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Civil Society and Online Political Forums: Network Analysis of 6 Years of Political and Philosophical Discussions in Newsgroups
Unformatted Document Text:  Civil Society and Online Political Forums 1 Civil Society and Online Political Forums Network Analysis of Six Years of Political and Philosophical Discussions in Newsgroups Over the past decade, the very idea of the Internet as a provider of a free and open space for civil society to flourish has brought much debate. The tension between the technology -- free in most of the world -- and the restrictions placed upon it by societies, politics and markets, is at the heart of the discourse regarding Internet and civil society (Papacharissi, 2002, 2004). This study calls for taking a network approach to evaluate the relationship between Internet and civil society. The idea of civil society stemmed from a desire to be free from tyranny, and has grown and developed throughout history, from the French and American Revolutions to the fall of the Soviet Union -- which put a strong emphasis on the freedom to associate (Seligman, 1992; Kumar, 1993; Kaviraj and Khilnan, 2001). When examining literature on Internet and society, it becomes apparent that freedom remains a central condition for fruitful civil and democratic processes (Habermas, 1989; Arato and Cohen, 1992; Dalhbeg, 2001). Much has been discussed, for example, regarding forces that restrain this freedom as the digital divide (Compaine, 2001) and the commercialization of the Internet (Bagdikian, 2004; McManus, 1994). Remaining underdeveloped is the idea that unrestricted social interactions on the Internet may work against civil society, regardless of both the freedom provided by technology and the restrictions placed upon societies. This study argues that patterns of online social interactions are pivotal to understanding the relationship between the Internet and civil society. It examines – theoretically and empirically – the limitations of free, unrestricted, computer-mediated social interactions on civil society. Specifically, network structures of online discussion spaces are examined. Political forums are central to civil society (de Tocqueville, 1839). Activity of more than 250,000 individuals in 35 political newsgroups over six years was retrieved and analyzed. Patterns of message posting and replying and the network structures they create are used to examine whether the conditions for civil society are satisfied. Furthermore, the size of the discussions is used to predict change in these network structures. In the following section, the historical and contemporary origins of civil society are briefly reviewed and a working definition is composed. The six criteria within the definition are examined twice. First, existing literature on the Internet and society is reviewed to evaluate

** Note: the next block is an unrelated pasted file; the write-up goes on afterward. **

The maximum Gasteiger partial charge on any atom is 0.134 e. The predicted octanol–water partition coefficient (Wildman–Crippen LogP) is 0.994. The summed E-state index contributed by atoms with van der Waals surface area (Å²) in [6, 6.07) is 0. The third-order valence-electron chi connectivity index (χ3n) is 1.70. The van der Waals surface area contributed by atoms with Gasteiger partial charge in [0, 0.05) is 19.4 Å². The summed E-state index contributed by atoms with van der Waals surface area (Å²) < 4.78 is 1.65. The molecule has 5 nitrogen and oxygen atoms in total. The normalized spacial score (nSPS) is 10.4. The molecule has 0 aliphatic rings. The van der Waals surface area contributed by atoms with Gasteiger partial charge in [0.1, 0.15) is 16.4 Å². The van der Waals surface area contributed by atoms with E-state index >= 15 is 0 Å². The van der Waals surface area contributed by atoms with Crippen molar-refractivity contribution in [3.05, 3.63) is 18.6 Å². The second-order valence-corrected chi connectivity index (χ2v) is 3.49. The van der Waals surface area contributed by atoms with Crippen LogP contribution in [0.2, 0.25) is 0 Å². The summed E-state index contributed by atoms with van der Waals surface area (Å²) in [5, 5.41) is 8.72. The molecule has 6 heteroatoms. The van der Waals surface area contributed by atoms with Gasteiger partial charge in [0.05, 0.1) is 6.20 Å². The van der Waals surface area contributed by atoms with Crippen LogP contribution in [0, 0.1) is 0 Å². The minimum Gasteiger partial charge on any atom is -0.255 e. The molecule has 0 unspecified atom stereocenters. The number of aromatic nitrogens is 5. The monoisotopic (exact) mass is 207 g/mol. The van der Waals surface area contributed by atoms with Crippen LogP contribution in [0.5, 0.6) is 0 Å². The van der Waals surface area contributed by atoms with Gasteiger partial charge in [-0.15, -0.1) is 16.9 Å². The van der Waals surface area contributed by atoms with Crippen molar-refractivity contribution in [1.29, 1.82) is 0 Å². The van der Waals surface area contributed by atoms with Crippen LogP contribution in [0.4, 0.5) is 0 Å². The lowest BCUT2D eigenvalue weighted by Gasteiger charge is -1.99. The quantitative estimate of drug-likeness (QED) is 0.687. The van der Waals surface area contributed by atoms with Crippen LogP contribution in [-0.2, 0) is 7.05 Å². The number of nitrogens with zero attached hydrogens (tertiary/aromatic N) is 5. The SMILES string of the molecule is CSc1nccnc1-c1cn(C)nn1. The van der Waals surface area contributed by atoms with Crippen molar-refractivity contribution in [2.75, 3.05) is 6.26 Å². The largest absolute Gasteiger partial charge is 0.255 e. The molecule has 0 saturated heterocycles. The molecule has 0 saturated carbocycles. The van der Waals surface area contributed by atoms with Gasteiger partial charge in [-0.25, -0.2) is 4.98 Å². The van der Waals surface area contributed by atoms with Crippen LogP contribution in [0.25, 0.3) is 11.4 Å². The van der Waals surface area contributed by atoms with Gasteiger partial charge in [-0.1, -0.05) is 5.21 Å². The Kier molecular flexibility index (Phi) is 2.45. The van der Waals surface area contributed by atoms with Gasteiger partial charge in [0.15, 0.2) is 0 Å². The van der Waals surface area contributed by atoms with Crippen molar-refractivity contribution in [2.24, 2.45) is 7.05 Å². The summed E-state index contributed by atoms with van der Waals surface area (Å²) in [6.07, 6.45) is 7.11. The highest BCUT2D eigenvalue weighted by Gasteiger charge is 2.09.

Authors: Himelboim, Itai.
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Civil Society and Online Political Forums 
1
Civil Society and Online Political Forums
Network Analysis of Six Years of Political and Philosophical Discussions in Newsgroups
Over the past decade, the very idea of the Internet as a provider of a free and open space for civil 
society to flourish has brought much debate. The tension between the technology -- free in most 
of the world -- and the restrictions placed upon it by societies, politics and markets, is at the heart 
of the discourse regarding Internet and civil society (Papacharissi, 2002, 2004).  This study calls 
for taking a network approach to evaluate the relationship between Internet and civil society.
The idea of civil society stemmed from a desire to be free from tyranny, and has grown 
and developed throughout history, from the French and American Revolutions to the fall of the 
Soviet Union -- which put a strong emphasis on the freedom to associate (Seligman, 1992; 
Kumar, 1993; Kaviraj and Khilnan, 2001).  When examining literature on Internet and society, it 
becomes apparent that freedom remains a central condition for fruitful civil and democratic 
processes (Habermas, 1989; Arato and Cohen, 1992; Dalhbeg, 2001).  Much has been discussed, 
for example, regarding forces that restrain this freedom as the digital divide (Compaine, 2001) 
and the commercialization of the Internet (Bagdikian, 2004; McManus, 1994).  Remaining
underdeveloped is the idea that unrestricted social interactions on the Internet may work against 
civil society, regardless of both the freedom provided by technology and the restrictions placed 
upon societies.
This study argues that patterns of online social interactions are pivotal to understanding 
the relationship between the Internet and civil society.  It examines – theoretically and 
empirically – the limitations of free, unrestricted, computer-mediated social interactions on civil 
society.  Specifically, network structures of online discussion spaces are examined.
Political forums are central to civil society (de Tocqueville, 1839).  Activity of more than 
250,000 individuals in 35 political newsgroups over six years was retrieved and analyzed.  
Patterns of message posting and replying and the network structures they create are used to 
examine whether the conditions for civil society are satisfied.  Furthermore, the size of the 
discussions is used to predict change in these network structures.  
In the following section, the historical and contemporary origins of civil society are 
briefly reviewed and a working definition is composed.  The six criteria within the definition are 
examined twice.  First, existing literature on the Internet and society is reviewed to evaluate 


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